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PowerPedia:Electric charge

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Electric charge is determines their There was an error working with the wiki: Code[12]s. Electrically charged matter is influenced by, and produces, Electromagnetic fields. The interaction between a moving charge and the electromagnetic field is the source of the There was an error working with the wiki: Code[13]. In mainstreasm physics, it is the conserved property of some There was an error working with the wiki: Code[14] and is one of the four There was an error working with the wiki: Code[15]s.

Characteristics

There are only two kinds of electrical charge. One is called positive and the other is called negative. Two objects that have been charged alike repel each other. Two objects that have been oppositely charged attract each other.

Subatomic

Electric charge is a characteristic of some subatomic particles, and is quantized when expressed as a multiple of the so-called elementary charge e. Electrons by convention have a charge of ?1, while protons have the opposite charge of +1. Quarks have a fractional charge of ?1/3 or +2/3. The antiparticle equivalents of these have the opposite charge. There are other charged particles. In general, same-sign charged particles repel one another, while different-sign charged particles attract. This is expressed quantitatively in Coulomb's law, which states the magnitude of the repelling force is proportional to the product of the two charges and decays as the square of the distance. Formally, a measure of charge should be a multiple of the elementary charge e (charge is quantized), but since it is an average, macroscopic quantity, many orders of magnitude larger than a single elementary charge, it can effectively take on any real value. Furthermore, in some contexts it is meaningful to speak of fractions of a charge e.g. in the charging of a capacitor.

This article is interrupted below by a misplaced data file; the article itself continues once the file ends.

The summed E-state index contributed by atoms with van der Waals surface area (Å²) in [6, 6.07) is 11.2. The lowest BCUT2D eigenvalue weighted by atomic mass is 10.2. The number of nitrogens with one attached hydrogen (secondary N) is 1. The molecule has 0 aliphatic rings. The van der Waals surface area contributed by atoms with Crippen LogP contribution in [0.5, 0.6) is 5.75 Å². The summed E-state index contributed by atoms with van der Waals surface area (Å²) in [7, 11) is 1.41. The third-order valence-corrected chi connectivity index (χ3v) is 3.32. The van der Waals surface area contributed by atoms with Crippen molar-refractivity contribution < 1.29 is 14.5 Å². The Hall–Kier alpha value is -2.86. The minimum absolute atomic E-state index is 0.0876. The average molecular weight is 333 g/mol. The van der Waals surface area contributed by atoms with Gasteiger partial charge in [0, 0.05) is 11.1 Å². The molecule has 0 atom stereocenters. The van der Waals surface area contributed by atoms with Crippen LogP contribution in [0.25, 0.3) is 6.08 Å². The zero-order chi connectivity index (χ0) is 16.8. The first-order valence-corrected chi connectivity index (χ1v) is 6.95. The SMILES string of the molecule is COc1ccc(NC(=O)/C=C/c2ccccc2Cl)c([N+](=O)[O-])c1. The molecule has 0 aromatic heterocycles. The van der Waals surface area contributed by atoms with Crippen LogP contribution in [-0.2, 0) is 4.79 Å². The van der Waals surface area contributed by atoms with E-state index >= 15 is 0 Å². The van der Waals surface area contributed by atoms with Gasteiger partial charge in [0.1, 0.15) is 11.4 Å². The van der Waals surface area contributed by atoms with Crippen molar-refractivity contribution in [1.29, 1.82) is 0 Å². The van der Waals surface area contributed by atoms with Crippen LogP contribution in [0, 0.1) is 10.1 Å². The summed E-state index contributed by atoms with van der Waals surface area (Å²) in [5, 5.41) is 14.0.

The electric charge of a macroscopic object is the sum of the electric charges of its constituent particles. Often, the net electric charge is zero, since naturally the number of electrons in every atom is equal to the number of the protons, so their charges cancel out. Situations in which the net charge is non-zero are often referred to as static electricity.

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The electric charge can be distributed non-uniformly (e.g., due to an external electric field), and then the material is said to be polarized, and the charge related to the polarization is known as bound charge (while the excess charge brought from outside is called free charge). An ordered motion of charged particles in a particular direction (typically these are the electrons) is known as electric current.

The SI unit of electric charge is the coulomb, which represents approximately 6.24 × 1018 elementary charges (the charge on a single electron or proton). The coulomb is defined as the quantity of charge that has passed through the cross-section of a conductor carrying one ampere within one second. The symbol Q is often used to denote a quantity of electric charge.

Conservation of charge

The total electric charge of an There was an error working with the wiki: Code[5] I:

:- \frac{\partial}{\partial t} \int_V \rho\, dV = \int_S {J} \cdot {dS} = I